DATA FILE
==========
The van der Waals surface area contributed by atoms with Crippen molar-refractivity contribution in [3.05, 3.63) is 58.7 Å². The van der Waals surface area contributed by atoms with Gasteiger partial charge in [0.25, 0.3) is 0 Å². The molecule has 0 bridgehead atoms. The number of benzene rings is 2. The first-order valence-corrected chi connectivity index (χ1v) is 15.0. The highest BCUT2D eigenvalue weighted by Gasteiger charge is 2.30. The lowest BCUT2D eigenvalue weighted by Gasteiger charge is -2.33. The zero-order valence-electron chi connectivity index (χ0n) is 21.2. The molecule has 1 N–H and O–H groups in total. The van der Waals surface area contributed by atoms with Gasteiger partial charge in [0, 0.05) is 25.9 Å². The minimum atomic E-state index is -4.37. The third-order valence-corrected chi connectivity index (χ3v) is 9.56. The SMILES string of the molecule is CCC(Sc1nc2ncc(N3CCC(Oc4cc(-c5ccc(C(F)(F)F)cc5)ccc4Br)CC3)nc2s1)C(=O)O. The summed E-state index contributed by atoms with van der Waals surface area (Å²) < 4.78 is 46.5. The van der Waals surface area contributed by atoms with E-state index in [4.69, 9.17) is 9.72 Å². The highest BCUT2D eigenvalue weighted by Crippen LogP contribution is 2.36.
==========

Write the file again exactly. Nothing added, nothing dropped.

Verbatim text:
The van der Waals surface area contributed by atoms with Crippen molar-refractivity contribution in [3.05, 3.63) is 58.7 Å². The van der Waals surface area contributed by atoms with Gasteiger partial charge in [0.25, 0.3) is 0 Å². The molecule has 0 bridgehead atoms. The number of benzene rings is 2. The first-order valence-corrected chi connectivity index (χ1v) is 15.0. The highest BCUT2D eigenvalue weighted by Gasteiger charge is 2.30. The lowest BCUT2D eigenvalue weighted by Gasteiger charge is -2.33. The zero-order valence-electron chi connectivity index (χ0n) is 21.2. The molecule has 1 N–H and O–H groups in total. The van der Waals surface area contributed by atoms with Gasteiger partial charge in [0, 0.05) is 25.9 Å². The minimum atomic E-state index is -4.37. The third-order valence-corrected chi connectivity index (χ3v) is 9.56. The SMILES string of the molecule is CCC(Sc1nc2ncc(N3CCC(Oc4cc(-c5ccc(C(F)(F)F)cc5)ccc4Br)CC3)nc2s1)C(=O)O. The summed E-state index contributed by atoms with van der Waals surface area (Å²) < 4.78 is 46.5. The van der Waals surface area contributed by atoms with E-state index in [4.69, 9.17) is 9.72 Å². The highest BCUT2D eigenvalue weighted by Crippen LogP contribution is 2.36.